Forty-eight years ago I got my first interview with John F. Kennedy. He was wearing a gray pin-stripe suit jacket, foulard tie and white boxer shorts.
The late Bob Moreland and I, both St. Petersburg Times staffers, had flown to Miami on Oct. 18, 1960 to get a color photo (by Moreland) and interview of presidential candidate Kennedy.
It was to be a banner political day for Tampa Bay. Kennedy was scheduled to speak in Tampa later in the day, while his opponent, Richard Nixon, was slated to speak in St. Petersburg. It was the first time ever that two presidential candidates, stumping in Florida, were scheduled to speak on the same day in the Tampa Bay area.
Full color printing in a daily paper in the '60s was a difficult task, so the pictures had to be taken early in the day and flown back immediately for processing into color separations.
While Moreland and I flew to Miami in the morning, photographers Johnnie Evans and Jack Ramsdell flew to Jacksonville to intercept Nixon during his two-hour stop there. Photos of the presidential candidates eventually ran side-by-side on the Times front page Oct. 19.
When Moreland and I went to JFK's hotel room at the Miami Airport, he was running more than an hour late and complained that he didn't have time to stop for posed photos. He was, in fact, dressing to make a rally in North Miami. We proposed a solution: "Don't stop to put your pants on, Mr. Kennedy. Just put on your coat and tie and we'll take the picture from the waist up."
The deal was struck. Spontaneous, slightly silly grins were recorded on the faces of JFK, Sen. George A. Smathers and Fred O. Dickinson, the Florida Democratic campaign manager, who flanked the candidate and chortled over the idea that he had no pants on.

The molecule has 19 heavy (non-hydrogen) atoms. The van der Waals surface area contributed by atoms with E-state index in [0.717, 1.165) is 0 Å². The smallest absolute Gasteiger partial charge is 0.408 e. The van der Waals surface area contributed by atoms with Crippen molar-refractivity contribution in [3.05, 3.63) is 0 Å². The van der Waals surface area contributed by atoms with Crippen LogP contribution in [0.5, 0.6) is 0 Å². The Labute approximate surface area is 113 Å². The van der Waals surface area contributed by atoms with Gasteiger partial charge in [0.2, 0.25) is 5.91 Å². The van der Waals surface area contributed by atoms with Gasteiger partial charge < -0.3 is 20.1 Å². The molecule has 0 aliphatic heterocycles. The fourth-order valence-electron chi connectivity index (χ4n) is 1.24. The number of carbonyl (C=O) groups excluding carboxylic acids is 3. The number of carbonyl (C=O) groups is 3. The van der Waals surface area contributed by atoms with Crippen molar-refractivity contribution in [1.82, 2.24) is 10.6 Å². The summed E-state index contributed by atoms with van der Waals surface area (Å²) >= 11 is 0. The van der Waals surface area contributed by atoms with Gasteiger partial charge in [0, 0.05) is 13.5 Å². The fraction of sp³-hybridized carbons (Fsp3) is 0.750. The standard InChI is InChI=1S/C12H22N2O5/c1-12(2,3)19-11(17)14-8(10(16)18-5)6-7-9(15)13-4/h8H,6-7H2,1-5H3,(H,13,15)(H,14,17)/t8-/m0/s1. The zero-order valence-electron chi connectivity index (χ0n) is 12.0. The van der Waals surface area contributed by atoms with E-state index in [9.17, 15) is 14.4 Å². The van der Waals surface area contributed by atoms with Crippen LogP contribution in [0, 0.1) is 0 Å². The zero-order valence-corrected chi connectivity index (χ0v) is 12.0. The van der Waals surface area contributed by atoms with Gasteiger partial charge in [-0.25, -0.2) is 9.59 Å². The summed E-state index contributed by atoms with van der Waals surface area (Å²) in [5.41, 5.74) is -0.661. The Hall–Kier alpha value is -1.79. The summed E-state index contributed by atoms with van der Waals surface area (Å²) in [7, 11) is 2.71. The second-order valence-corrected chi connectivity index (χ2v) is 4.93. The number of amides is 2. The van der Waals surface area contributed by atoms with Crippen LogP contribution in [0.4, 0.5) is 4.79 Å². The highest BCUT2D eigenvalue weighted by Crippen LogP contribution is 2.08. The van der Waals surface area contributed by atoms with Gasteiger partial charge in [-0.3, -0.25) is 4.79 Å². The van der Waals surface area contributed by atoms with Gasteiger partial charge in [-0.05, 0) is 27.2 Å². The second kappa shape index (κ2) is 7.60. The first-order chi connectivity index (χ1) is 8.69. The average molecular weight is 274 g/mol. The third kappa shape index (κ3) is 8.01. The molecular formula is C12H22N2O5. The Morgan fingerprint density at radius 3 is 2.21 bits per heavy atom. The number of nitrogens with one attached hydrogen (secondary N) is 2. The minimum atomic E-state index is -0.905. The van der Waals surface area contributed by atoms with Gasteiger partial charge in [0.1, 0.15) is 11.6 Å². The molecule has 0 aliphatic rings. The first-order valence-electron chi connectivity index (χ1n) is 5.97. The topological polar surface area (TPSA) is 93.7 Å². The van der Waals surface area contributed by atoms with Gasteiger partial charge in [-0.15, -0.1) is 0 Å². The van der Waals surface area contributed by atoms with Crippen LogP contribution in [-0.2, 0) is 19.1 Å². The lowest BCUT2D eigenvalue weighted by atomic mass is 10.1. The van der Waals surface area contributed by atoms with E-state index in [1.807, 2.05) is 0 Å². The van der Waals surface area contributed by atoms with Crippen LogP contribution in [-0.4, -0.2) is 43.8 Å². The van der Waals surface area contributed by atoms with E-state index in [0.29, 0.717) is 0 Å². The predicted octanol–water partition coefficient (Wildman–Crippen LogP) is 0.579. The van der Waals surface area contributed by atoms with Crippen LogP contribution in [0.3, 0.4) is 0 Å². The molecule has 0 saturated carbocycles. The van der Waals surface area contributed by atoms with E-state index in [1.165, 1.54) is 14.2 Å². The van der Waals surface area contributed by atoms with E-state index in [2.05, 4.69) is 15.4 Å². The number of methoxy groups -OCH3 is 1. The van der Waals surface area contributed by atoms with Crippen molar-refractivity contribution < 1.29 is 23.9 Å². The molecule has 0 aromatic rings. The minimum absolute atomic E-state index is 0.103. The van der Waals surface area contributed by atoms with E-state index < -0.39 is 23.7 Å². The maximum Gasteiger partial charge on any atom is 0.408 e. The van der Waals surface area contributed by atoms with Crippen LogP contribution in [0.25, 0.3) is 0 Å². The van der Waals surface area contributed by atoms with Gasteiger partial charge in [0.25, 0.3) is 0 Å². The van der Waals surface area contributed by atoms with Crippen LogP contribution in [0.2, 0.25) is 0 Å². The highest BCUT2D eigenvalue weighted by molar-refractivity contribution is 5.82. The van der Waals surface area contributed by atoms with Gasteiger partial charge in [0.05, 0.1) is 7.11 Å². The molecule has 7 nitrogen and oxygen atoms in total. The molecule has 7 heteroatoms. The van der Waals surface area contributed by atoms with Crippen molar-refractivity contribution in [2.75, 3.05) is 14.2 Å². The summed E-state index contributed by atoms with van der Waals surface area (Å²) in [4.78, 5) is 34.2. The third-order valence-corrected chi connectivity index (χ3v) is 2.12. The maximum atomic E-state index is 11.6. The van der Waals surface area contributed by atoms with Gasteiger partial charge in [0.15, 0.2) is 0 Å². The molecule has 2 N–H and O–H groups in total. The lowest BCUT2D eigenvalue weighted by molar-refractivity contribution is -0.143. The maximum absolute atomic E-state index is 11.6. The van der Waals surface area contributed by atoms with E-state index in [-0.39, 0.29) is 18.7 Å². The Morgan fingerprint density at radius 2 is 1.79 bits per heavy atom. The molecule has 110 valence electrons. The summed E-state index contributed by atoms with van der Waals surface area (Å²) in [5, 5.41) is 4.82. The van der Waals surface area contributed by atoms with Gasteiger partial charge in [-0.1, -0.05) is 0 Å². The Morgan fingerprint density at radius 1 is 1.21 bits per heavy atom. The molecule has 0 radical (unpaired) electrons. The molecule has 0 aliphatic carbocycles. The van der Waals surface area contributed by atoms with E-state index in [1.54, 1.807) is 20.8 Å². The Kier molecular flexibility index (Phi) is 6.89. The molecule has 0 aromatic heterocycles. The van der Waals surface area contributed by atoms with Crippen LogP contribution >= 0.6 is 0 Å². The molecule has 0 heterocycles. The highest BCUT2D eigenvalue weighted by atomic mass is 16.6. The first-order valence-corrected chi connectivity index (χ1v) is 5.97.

Kennedy cracked that he might adopt the outfit as his new "cool" campaign uniform for Florida. Then he quickly put on his pants and headed out the door for a rally. I followed in hot pursuit, throwing questions that got a few over-the-shoulder responses from JFK but very little worth printing.
My final personal contact with JFK that day in Miami took place when a surging crowd (Kennedy's fabled jumpers and screamers) knocked me into the candidate. But we had to get the film back, so Moreland and I boarded our chartered plane for St. Petersburg. A messenger picked up the exposed film at Albert Whitted Airport.
I continued on to Tampa, to cover Kennedy's speech a few hours later. He spoke to a large, enthusiastic crowd from the steps of the courthouse. He sounded alarms about Cuba and Latin America, accusing the Republicans of lowering U.S. prestige in the hemisphere. This produced loud cheers from the Tampa crowds. The level of adulation actually outdid the enthusiasm he unleashed in Miami.
Three years later, it was all over. Shortly after he visited Tampa once more, this time as president, JFK went to his death in Dallas.
Where was I when Kennedy was shot? In the press gallery of the U.S. Senate. Pandemonium broke out on the floor of the Senate. Though reporters are usually not allowed on the floor, several of us who hadn't gone to Dallas rushed down there. I recall the elderly chaplain of the Senate, Frederick Brown Harris, so stunned he couldn't enunciate any words of consolation. But so were we stunned — muted and saddened, senators and reporters alike.
The next few days passed in a kind of fugue state. First, I rode with reporters to Andrews Air Force Base, where I saw Jacqueline Kennedy emerge from Air Force One in the now famous pink suit with the blood-stained skirt. I stood on the circular White House drive and watched the towering French leader Charles DeGaulle and tiny Emperor Hailie Selassie of Ethiopa, both in full military uniform, lead a funeral procession of world leaders.
It was television's biggest story ever, but as a print reporter on the scene, I was looking at it live. Utterly depressed, I seemed unable to react to the indelible images of the riderless black horse, the flickering eternal flame at Arlington Cemetery or the solemn ceremonies in the Capitol Rotunda, where the young president lay in state.
I told myself to get a grip, after all, I had stories to file to the Times. Suddenly, a bizarre image entered my mind and temporarily drove out the sorrow and gloom. I saw him again as he was that day in 1960 when he posed in his coat, tie and boxer shorts, utterly at ease.
Jerry Blizin is a former Washington correspondent for the St. Petersburg Times. He is retired and lives in Tarpon Springs.